July 2014 - Piping Loads at Heat Exchangers

Well this year seems to have flown in with lots of piping courses completed including Milan and Dubai. Things have certainly slowed down here in Eastern Canada although the West and Maritimes seem to be pretty buoyant.

In traveling around the world giving piping courses I cannot help but notice that young designers and engineers are being thrown into design work without adequate training. This seems to be a universal problem as larger EPC
companies are downloading much of the detail engineering to maximize their profits.

Training costs time and money and all projects now are being fastracked.

This months’ tips


  • A heat exchanger is fixed at one end and free to slide at the other to permit free expansion of the exchanger.
  • Generally it is assumed that the exchanger would be located with the channel end pointing away from the piperack or any other obstruction to tube withdrawal.
  • If cooling water is going through the tubes the exchanger is generally fixed at the channel end.
  • Conversely if the hot fluid is passing through the tubes then the exchanger is sliding at the channel end.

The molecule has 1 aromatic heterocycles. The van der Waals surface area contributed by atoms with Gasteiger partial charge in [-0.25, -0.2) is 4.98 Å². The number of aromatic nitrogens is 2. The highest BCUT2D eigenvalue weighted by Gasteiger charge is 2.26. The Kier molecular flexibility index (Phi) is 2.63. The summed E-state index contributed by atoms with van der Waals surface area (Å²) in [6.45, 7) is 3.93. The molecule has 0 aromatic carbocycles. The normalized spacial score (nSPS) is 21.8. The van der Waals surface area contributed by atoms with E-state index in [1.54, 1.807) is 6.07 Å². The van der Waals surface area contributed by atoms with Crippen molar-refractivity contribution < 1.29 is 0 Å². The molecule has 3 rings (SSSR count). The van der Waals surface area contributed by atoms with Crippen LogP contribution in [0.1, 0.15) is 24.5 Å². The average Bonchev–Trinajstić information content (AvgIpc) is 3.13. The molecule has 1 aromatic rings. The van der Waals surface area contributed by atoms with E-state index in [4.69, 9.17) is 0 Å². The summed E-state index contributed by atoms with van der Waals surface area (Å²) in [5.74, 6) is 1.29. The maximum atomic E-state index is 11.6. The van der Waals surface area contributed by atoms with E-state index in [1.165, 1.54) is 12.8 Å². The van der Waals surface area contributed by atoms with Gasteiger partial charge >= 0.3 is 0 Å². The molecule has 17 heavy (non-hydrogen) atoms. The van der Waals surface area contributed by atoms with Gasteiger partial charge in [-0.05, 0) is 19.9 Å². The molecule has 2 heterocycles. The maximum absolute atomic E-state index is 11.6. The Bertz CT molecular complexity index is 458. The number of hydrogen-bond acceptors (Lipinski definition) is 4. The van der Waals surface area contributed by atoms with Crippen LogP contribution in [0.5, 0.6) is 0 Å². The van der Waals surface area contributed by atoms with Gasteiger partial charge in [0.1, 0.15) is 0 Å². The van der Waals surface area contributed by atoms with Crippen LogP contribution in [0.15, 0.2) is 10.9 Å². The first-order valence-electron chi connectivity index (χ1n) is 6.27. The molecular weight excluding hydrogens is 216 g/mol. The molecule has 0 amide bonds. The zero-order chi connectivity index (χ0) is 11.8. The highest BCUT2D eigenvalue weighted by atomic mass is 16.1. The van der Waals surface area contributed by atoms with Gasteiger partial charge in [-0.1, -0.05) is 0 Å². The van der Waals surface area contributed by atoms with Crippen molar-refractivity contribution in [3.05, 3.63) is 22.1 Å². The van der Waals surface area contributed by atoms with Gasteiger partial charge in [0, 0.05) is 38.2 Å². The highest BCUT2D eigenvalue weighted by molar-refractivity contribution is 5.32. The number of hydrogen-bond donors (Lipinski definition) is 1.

• This is to minimize differential expansion between the piping and exchanger.
  • Here again, the limiting values for applied forces and moments are laid down by the manufacturers. The exchanger will be designed in all probability to T.E.M.A. standards so that its shell will have to comply with the A.S.M.E. Unfired Pressure Vessel Code. This in turn means that there are strictly limited values for the stresses in the exchanger shell local to the nozzles carrying the piping loads. Again the manufacturer will dictate his allowables.
  • It is not generally appreciated by the average designer that there is an effective stress intensification at a nozzle of the order 5; therefore a bending stress in the piping at the nozzle of 5000 psi will produce a bending stress in the exchanger shell plate in the order 25,000 psi.
  • This leads to the following rough guide:
  • Resultant maximum force:        200 lbs/inch nom. dia.
  • Bending moments - Equivalent to a bending stress in standard wall pipe between 4000 and 5000 psi.